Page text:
With about a yard of cloth going for about $5 to $10 dollars about four to six yards is often enough so the expensive part is finding someone to bring it all together and most seamstress can be very reasonable with their fees.

My friend charged about $235.00 per dress/costume and most clients were satisfied with the work and comfortable with the price.

Keep in mind that this did not include other extra accessories like head bands, arm bands, crowns, belts, shoes, swords and so on and the clients were more than happy to get those on their own.

The best styles are those that are solid colors with reds, dark blues and dark greens working best. There were not that many choices in color back then nor were there many choices in cloth with the vast majority being made of cotton. You should aim to be as realistic as possible and sheer, glossy or patterned styles will detract from the overall theme and seem out of place.

So far as the accessories go, many good ones made from plastic will suffice and they should be gold or silver color. For swords and similar props metal is the choice as plastic has not gotten close to looking realists yet.

Think this may be fun to try?

See results

Some shots may benefit from a digital backdrop

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Medieval clothing ideas

Backdrops and other details to be aware of

Once the costumes are in hand then to make the effect that much more "realistic" it is best to use backdrops that can blend in and seem as if they belong.

Ruins, gardens, farmsteads, large wooden structures, ocean side, open green areas, forests and generally many outdoor venues work best.

If you can find a location similar to Vizcaya, which is a villa made to resemble an old Italian one like from the middle ages then even better.

You should avoid using backgrounds that feature modern items like electrical cables, power lines, vehicles and so on. A simple solution is to rent or make a long wooden and very rustic table and set it outdoor.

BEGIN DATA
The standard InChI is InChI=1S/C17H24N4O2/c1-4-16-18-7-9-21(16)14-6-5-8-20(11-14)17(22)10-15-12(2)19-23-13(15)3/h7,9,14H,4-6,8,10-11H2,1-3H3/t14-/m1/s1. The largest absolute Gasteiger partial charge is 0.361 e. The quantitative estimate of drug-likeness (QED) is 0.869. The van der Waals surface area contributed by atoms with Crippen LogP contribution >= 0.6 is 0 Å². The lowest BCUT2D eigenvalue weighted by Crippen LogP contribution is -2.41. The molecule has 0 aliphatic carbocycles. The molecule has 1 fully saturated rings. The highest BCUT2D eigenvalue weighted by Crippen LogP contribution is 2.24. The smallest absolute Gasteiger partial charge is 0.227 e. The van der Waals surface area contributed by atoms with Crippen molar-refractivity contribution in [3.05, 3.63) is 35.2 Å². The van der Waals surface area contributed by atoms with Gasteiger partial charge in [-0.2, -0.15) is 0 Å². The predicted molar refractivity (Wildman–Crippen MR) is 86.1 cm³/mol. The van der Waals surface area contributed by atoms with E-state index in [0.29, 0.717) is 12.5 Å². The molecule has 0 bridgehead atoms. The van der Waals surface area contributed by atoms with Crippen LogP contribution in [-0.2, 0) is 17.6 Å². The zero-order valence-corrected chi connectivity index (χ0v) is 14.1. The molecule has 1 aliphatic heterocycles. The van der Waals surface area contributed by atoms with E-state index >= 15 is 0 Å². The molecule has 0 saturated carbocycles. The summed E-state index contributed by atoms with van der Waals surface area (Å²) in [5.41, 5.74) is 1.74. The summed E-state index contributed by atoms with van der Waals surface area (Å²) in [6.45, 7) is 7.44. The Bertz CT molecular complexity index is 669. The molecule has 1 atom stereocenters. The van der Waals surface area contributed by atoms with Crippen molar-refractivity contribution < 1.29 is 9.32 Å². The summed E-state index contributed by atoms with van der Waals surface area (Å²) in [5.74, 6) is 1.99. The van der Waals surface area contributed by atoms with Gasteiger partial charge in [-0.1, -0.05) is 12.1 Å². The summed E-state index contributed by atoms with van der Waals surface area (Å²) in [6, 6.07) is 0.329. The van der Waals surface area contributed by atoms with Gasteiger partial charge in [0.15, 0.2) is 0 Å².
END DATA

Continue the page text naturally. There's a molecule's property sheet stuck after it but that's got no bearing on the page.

Complete the set by adding some old style candelabras, perhaps a wood pit and tin looking plates, cups and silver ware. You can go the extra mile a feature and entire roasted pig in the center of the table for more effect.

Just be careful with your backgrounds even if they are some distance away. If you cannot eliminate modern elements form entering the plane of view then get close to the model and use a wide aperture as this will render all elements behind the model as out of focus highlights which will be hardly distinguishable.

All in all this is better suited for events like weddings unless you want to do some recreations of old styles.

This does not mean that if the clients want to do the event in a rented hall that everything will come out wrong. Again focus close to the models, crop in thigh, and use a wide aperture.

If you have a hand in designing the set up then rely mostly on having plenty of candles as the main illumination sources and some regular light bulbs but these should be used to add some illumination to key parts and not be seen by the naked eye.

You will have to also rely on a fast lens, a high ISO and keep in mind that many shots will show a slight "yellowish" cast but this adds "flavor" to the general setting and helps with setting the mood. Everything depends on how realistic you and the clients want the photos to appear.

Medieval clothing styles fun video

Accessories add the final touches

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© 2014 Luis E Gonzalez


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    • LuisEGonzalez profile image

      Luis E Gonzalez 3 years ago from Miami, Florida

      Ericdierker: thank you very much

    • Ericdierker profile image

      Eric Dierker 3 years ago from Spring Valley, CA. U.S.A.

      I always get something helpful from your photography hubs and this one did not disappoint. Thank you